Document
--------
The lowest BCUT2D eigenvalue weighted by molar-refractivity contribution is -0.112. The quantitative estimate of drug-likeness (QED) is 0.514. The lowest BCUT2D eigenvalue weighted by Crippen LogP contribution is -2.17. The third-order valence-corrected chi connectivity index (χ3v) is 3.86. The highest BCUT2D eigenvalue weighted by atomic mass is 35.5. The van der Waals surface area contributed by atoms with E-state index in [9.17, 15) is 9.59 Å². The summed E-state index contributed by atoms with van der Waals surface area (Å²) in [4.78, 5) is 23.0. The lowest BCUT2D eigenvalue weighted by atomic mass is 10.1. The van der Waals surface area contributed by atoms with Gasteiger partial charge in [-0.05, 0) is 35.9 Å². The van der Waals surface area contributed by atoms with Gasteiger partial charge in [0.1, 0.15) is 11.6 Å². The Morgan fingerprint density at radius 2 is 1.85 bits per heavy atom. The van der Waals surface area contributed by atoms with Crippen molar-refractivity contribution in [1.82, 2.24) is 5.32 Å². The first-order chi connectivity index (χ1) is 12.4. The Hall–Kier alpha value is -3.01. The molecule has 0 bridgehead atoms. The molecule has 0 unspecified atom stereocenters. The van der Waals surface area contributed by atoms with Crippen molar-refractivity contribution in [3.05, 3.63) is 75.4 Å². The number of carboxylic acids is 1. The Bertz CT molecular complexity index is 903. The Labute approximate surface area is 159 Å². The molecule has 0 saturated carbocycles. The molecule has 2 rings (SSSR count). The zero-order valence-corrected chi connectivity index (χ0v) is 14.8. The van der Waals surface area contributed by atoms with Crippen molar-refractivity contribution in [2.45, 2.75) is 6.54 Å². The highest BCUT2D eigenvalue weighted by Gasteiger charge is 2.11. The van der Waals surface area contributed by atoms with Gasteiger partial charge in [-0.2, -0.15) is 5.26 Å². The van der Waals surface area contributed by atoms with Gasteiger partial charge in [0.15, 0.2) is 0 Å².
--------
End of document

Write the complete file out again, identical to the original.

The lowest BCUT2D eigenvalue weighted by molar-refractivity contribution is -0.112. The quantitative estimate of drug-likeness (QED) is 0.514. The lowest BCUT2D eigenvalue weighted by Crippen LogP contribution is -2.17. The third-order valence-corrected chi connectivity index (χ3v) is 3.86. The highest BCUT2D eigenvalue weighted by atomic mass is 35.5. The van der Waals surface area contributed by atoms with E-state index in [9.17, 15) is 9.59 Å². The summed E-state index contributed by atoms with van der Waals surface area (Å²) in [4.78, 5) is 23.0. The lowest BCUT2D eigenvalue weighted by atomic mass is 10.1. The van der Waals surface area contributed by atoms with Gasteiger partial charge in [-0.05, 0) is 35.9 Å². The van der Waals surface area contributed by atoms with Gasteiger partial charge in [0.1, 0.15) is 11.6 Å². The Morgan fingerprint density at radius 2 is 1.85 bits per heavy atom. The van der Waals surface area contributed by atoms with Crippen molar-refractivity contribution in [1.82, 2.24) is 5.32 Å². The first-order chi connectivity index (χ1) is 12.4. The Hall–Kier alpha value is -3.01. The molecule has 0 bridgehead atoms. The molecule has 0 unspecified atom stereocenters. The van der Waals surface area contributed by atoms with Crippen molar-refractivity contribution in [3.05, 3.63) is 75.4 Å². The number of carboxylic acids is 1. The Bertz CT molecular complexity index is 903. The Labute approximate surface area is 159 Å². The molecule has 0 saturated carbocycles. The molecule has 2 rings (SSSR count). The zero-order valence-corrected chi connectivity index (χ0v) is 14.8. The van der Waals surface area contributed by atoms with Crippen molar-refractivity contribution in [2.45, 2.75) is 6.54 Å². The highest BCUT2D eigenvalue weighted by Gasteiger charge is 2.11. The van der Waals surface area contributed by atoms with Gasteiger partial charge in [-0.2, -0.15) is 5.26 Å². The van der Waals surface area contributed by atoms with Gasteiger partial charge in [0.15, 0.2) is 0 Å².